[D]espite his rational stance, human guilt took on mystical overtones in his work, and can seem a sort of belated original sin. It's bound up with the question, which troubles all his writing, of whether his time in Auschwitz was a season in hell or a glimpse of the true condition of the world.

That question haunts these stories as well. The possibility of transcendent evil is felt with great force in "The Molecule's Defiance" (1980), a seemingly straightforward account of a night at a factory that grows sinister when a vast batch of resin forms a single monster-molecule and bursts free of its container. "The hatch rose by itself, not suddenly but gently, solemnly, as when tombs open and the dead arise." The palpable dread comes not from the fear of an explosion or the loss of a night's work or the expectation of reprimand that dogs the chemist on duty, but from a kind of moral sickness, a sense that evil has sunk into the very molecular structure of the world. "A fire or an explosion can be a much more destructive accident, even tragic," the narrator tells us, "but it's not disgraceful, like a gelatinization."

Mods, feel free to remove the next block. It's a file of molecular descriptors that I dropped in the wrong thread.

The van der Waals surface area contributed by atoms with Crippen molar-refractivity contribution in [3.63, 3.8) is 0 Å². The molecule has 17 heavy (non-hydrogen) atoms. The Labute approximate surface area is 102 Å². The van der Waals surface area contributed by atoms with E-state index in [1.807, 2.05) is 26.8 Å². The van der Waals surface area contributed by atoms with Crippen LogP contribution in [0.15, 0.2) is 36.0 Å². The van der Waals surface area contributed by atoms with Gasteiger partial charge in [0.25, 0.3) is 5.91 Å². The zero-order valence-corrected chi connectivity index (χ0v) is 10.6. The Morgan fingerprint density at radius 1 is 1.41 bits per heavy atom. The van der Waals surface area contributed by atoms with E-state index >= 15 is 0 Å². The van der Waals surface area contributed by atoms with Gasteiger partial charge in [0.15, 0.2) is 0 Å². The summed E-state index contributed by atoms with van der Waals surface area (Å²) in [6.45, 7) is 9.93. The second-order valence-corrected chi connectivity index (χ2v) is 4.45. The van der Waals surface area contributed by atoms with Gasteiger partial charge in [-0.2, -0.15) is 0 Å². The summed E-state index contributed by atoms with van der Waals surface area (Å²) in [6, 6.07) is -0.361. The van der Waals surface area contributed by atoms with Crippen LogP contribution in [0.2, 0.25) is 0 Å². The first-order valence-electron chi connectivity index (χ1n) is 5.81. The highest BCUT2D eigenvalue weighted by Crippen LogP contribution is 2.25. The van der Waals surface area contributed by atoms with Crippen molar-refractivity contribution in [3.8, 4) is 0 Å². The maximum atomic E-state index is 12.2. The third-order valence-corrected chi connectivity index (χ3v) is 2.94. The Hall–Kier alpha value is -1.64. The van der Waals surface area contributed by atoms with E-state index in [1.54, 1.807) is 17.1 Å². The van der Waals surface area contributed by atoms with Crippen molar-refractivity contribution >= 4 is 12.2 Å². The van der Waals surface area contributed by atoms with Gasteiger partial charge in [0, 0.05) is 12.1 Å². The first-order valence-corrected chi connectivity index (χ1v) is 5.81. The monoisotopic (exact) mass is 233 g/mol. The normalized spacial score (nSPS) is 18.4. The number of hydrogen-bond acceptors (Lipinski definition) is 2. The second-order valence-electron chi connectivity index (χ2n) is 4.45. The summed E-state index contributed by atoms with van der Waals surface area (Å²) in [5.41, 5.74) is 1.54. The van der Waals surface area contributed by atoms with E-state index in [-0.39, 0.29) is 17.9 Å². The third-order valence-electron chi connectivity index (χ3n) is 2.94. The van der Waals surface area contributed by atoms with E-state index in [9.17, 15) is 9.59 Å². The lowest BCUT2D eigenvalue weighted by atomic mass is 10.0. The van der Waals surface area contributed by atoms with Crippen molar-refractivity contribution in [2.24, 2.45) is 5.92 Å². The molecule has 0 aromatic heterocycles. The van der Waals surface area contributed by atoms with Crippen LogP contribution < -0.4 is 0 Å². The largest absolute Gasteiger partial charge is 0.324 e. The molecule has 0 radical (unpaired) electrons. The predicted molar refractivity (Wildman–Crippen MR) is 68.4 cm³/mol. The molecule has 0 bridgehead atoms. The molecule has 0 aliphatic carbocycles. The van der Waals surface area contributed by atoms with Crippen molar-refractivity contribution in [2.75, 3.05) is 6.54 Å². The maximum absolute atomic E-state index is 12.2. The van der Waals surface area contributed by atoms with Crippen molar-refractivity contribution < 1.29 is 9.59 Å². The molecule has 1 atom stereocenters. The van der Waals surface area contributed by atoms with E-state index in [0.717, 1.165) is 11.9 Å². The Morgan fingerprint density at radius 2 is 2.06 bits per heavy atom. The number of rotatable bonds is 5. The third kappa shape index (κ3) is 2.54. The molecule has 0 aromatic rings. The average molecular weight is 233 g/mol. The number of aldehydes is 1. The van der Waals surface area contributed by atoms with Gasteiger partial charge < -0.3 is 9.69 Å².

Despite Rosen's suggestion of "transcendent evil," the evil here seems more immanent, more material, therefore Gnostic. Rather than love as that which binds all things together, something else is lurking:
[The] image of rational scientific rescue is undone in a story like "The Molecule’s Defiance," where the laws of science do not seem rational at all. Instead of each molecule having "two hands" that form an elegant "rosary," they develop a third hand and then "every rosary joins with two or three other rosaries, and in the end they've formed a single molecule, a monster." Religious imagery overwhelms scientific language, and all the irrational elements that Levi recoiled from in human society seem to have penetrated the very fabric of the universe.
Rosen avoids the morally laden term "evil" and uses instead the expression "irrational elements," but that fits with a Gnostic view of the cosmos -- a cosmos that at its core is evil because it is irrational, chaotic, yet somehow conscious even though ignorant.

Intellectually, I don't find Gnosticism compelling, but Levi's story might be, and might not be so Gnostic-sounding as Rosen's account makes it seem ... though Rosen doesn't mention Gnosticism, for that matter.

Perhaps I see only what preoccupies me...

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At 8:41 AM, Blogger Hathor said...

I recall feeling something like this during the Balkan crisis of the early nineties

I have been reading the last few post with little understanding, but today thinking why I use the pronoun we, when referring to America or the US, I thought of this post. I think I feel the responsibility of every act good or bad of my country. I felt somewhat the same, because I didn't speak my beliefs to those that mattered before the Iraq war.

At 8:46 AM, Blogger Horace Jeffery Hodges said...

Hathor, my recent posts have not been models of clarity, partly because I've been pressed for time.

Anyway, I know what you mean by the pronoun "we" and the accompanying sense of responsibility.

Jeffery Hodges